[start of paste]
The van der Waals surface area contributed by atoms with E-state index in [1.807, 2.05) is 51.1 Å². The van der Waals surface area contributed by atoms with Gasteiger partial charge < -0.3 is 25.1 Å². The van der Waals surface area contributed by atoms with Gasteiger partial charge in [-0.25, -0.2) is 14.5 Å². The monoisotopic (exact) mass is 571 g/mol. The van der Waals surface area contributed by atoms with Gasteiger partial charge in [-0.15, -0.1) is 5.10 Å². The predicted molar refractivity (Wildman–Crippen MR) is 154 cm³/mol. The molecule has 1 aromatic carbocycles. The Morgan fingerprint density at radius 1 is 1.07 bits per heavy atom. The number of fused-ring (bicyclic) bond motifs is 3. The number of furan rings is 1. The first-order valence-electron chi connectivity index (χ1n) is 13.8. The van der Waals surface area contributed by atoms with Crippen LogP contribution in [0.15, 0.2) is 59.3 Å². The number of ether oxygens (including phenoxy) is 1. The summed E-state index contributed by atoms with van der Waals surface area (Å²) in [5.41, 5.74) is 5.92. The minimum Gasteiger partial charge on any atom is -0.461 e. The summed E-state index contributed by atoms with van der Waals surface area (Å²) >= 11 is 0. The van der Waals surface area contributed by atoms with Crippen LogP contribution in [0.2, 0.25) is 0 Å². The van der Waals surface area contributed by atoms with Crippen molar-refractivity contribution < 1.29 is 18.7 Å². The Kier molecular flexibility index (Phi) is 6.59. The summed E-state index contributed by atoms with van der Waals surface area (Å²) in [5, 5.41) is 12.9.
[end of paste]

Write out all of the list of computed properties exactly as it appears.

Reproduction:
The van der Waals surface area contributed by atoms with E-state index in [1.807, 2.05) is 51.1 Å². The van der Waals surface area contributed by atoms with Gasteiger partial charge < -0.3 is 25.1 Å². The van der Waals surface area contributed by atoms with Gasteiger partial charge in [-0.25, -0.2) is 14.5 Å². The monoisotopic (exact) mass is 571 g/mol. The van der Waals surface area contributed by atoms with Gasteiger partial charge in [-0.15, -0.1) is 5.10 Å². The predicted molar refractivity (Wildman–Crippen MR) is 154 cm³/mol. The molecule has 1 aromatic carbocycles. The Morgan fingerprint density at radius 1 is 1.07 bits per heavy atom. The number of fused-ring (bicyclic) bond motifs is 3. The number of furan rings is 1. The first-order valence-electron chi connectivity index (χ1n) is 13.8. The van der Waals surface area contributed by atoms with Crippen LogP contribution in [0.15, 0.2) is 59.3 Å². The number of ether oxygens (including phenoxy) is 1. The summed E-state index contributed by atoms with van der Waals surface area (Å²) in [5.41, 5.74) is 5.92. The minimum Gasteiger partial charge on any atom is -0.461 e. The summed E-state index contributed by atoms with van der Waals surface area (Å²) >= 11 is 0. The van der Waals surface area contributed by atoms with Crippen LogP contribution in [0.2, 0.25) is 0 Å². The van der Waals surface area contributed by atoms with Crippen molar-refractivity contribution < 1.29 is 18.7 Å². The Kier molecular flexibility index (Phi) is 6.59. The summed E-state index contributed by atoms with van der Waals surface area (Å²) in [5, 5.41) is 12.9.